The actors performed in a set covered in ‘Contact’ sheet which is sticky back plastic with a digital marble print found globally, I noticed it here in the U.S and in Nigeria. The script performed in the set combined product information and company history of Contact (including corruption and court cases) with an autobiographical origins story set in Nigeria. I was interested in looking at post-colonialism and the persistence of imperialisms through corporations.
The Time Travel Convention was an exhibition that explored time travel as a practical activity – something that does not necessarily require a machine, an advanced degree, or any other privileges. Using afrofuturism and the speculative as lenses, the exhibition featured time travel devices and objects from creators who use tools such as memory, dreams, imagination, manipulation of language and perception, light, and music to craft their temporal devices.
More photos at: https://www.facebook.com/AfroFuturistAffair
Featuring Time Machines from:
MMGz — PsychoAcoustics & Memory
Black Shesus — The Pyramid of Shesus
R.Phillips — Recurrence Plot (RP)
Kameelah Janan Rasheed — No Instructions of Assembly, Activation II
Alisha B. Wormsley — there are black people in the future
Mourl Ferryman — The Shadow and the Substance 2014
Melissa Moore — An Infinitygram: Diasporan Object Design For A New Future
Noni Red - everything begins within
brixton, march 2014
nana ocran is a writer based in london, specialising in contemporary african culture. she has written for arik air & time out lagos, as well as sat on juries for various international film festivals. in 2011, she was nominated for CNN’s prestigious african journalist of the year award.
it was great to spend time with nana as she showed me the sights of brixton. we talked about the creative arts in the diaspora, moving to Ghana and how to survive as a freelancer.
she updates her website, Words Sewn With An African Thread regularly.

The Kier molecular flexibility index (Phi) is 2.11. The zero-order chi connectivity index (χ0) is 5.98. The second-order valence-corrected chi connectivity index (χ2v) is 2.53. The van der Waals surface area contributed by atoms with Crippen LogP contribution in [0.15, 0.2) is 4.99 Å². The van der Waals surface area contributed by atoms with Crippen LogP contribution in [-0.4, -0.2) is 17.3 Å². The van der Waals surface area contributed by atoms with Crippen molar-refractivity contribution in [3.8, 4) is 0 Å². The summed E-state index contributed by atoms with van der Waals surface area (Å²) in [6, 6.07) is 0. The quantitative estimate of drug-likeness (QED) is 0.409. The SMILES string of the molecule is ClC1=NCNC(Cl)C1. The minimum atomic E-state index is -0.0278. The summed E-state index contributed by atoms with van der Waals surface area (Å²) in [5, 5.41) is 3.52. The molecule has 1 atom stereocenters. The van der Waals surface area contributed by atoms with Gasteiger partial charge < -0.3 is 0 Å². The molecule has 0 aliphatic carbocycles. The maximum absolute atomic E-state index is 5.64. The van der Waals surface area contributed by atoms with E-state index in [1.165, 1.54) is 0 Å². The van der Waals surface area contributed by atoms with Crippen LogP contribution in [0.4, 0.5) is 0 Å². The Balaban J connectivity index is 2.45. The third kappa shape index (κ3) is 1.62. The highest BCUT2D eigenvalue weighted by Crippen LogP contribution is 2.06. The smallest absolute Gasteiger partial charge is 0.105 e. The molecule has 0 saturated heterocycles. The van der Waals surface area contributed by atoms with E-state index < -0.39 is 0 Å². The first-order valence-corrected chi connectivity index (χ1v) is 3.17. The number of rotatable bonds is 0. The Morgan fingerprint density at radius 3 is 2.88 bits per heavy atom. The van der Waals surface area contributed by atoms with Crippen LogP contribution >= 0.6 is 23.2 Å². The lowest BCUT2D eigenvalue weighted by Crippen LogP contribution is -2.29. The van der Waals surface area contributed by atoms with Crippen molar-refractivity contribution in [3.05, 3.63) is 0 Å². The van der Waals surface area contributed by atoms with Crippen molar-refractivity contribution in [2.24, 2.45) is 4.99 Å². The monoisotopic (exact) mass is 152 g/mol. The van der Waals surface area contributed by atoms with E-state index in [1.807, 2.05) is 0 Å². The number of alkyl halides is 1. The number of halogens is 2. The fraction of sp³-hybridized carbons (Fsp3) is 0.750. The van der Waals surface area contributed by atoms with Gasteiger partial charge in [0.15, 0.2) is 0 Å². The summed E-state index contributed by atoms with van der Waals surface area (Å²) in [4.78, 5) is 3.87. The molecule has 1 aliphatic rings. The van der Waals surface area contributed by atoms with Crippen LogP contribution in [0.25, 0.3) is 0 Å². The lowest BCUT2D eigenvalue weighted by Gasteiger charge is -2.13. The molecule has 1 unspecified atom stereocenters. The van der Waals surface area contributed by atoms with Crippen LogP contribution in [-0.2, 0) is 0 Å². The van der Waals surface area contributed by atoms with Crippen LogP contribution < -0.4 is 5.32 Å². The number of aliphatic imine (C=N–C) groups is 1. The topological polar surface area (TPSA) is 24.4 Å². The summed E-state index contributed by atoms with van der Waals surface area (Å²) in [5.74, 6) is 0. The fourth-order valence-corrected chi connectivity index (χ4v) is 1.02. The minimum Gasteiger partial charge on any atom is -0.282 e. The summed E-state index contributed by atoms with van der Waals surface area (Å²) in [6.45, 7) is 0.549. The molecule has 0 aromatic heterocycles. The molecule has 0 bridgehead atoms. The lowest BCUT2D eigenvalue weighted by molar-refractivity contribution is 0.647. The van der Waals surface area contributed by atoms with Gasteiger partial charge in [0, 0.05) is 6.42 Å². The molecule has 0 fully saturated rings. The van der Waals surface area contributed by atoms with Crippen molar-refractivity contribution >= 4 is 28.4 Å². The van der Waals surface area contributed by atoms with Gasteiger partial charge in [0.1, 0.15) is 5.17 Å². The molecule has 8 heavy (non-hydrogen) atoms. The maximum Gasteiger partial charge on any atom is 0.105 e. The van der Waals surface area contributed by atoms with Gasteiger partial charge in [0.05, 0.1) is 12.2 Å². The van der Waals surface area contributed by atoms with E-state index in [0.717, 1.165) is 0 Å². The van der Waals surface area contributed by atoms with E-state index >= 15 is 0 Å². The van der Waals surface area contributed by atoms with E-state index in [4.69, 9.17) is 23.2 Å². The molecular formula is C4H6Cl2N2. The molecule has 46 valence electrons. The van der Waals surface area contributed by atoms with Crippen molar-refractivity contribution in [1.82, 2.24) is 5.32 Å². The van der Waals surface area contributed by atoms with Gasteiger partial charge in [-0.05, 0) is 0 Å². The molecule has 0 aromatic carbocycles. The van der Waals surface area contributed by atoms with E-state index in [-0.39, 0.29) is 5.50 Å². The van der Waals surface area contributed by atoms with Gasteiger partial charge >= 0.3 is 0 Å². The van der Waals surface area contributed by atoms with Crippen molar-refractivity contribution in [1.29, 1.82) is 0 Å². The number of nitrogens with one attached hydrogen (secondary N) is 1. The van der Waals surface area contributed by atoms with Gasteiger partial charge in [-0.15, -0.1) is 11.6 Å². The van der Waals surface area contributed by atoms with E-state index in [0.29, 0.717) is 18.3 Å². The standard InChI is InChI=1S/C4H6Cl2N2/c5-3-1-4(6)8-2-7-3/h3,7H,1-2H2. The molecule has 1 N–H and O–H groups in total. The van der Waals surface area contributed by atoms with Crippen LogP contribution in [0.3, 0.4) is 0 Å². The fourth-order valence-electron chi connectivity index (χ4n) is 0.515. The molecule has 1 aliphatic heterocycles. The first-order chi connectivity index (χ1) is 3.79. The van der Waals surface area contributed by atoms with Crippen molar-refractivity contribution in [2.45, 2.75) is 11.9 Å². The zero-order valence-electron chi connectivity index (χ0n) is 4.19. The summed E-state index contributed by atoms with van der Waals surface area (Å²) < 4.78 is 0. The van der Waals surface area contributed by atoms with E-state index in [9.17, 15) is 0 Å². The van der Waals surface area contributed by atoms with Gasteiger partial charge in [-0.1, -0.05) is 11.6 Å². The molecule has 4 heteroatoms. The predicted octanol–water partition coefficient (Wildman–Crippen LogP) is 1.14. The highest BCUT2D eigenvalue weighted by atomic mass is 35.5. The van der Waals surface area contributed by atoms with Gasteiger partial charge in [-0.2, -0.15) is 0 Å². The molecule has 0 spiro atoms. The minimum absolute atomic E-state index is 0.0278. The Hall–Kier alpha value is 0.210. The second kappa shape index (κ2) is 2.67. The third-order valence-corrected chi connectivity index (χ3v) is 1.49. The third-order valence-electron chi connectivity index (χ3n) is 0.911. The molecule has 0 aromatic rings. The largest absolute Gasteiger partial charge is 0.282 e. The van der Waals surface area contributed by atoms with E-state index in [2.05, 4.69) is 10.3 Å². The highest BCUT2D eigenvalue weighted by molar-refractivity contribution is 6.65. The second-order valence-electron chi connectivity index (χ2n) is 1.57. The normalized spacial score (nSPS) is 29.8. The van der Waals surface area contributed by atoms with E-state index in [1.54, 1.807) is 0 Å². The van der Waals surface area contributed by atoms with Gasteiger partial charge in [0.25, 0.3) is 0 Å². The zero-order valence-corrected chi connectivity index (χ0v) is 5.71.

Portraits of Accra City, My City
Photography by Ofoe Amegavie, 2014
Join us tomorrow for our second twitter chat this month, discussing Women Artists & Their Voices with Aida Muluneh and Nakeya Brown. 1 pm EST / 5 pm GMT / 8 pm EAT. Tweet your questions to us on @aadatart.
This weekend we’re jamming to dj100proof’s “Happy Mentality”, mixed from Pharrell’s hit “Happy” and Fela Kuti’s “Colonial Mentality”. Visit our Facebook page, listen, and tell us what you think! www.facebook.com/AADATArt
For contemporary Nigerian artist Jelili Atiku, art and violence occupy two counterparts of human existence: one fosters understanding and growth while the other produces only stagnation. Through his multimedia practice, involving drawing, installation sculpture, photography, video, and performance art, Atiku appeals to a general humanity in the hopes of bringing about an egalitarian society.
“Memory is repeatedly preserved by artist, whose work keeps the past alive.” (Ferris 1989: 78)
The fusion of African imagery within African-American art not only pays homage to the continent, but has also been an essential element in the remaking of the black identity. To appreciate black folk art, one must first understand the community in which it derives from, or historic legacy. The statements made by the artists, within their works are “closely linked to their black experience and repeatedly evolve the long memory of the elders and their remembered worlds” (Ferris 1989: 77).
Memories are the heart of the black community, passed down from one generation to the next. Whether through Negro Spirituals, hidden in African-American quilt patterns or coded in Ebonics, African-Americans have always found ways to share their stories, even under surveillance and opposition. But what happens when the past can no longer be remembered? Are artists allowed to look for inspiration within other countries and cultures? Or should they look deeper into their own past to visualize a future?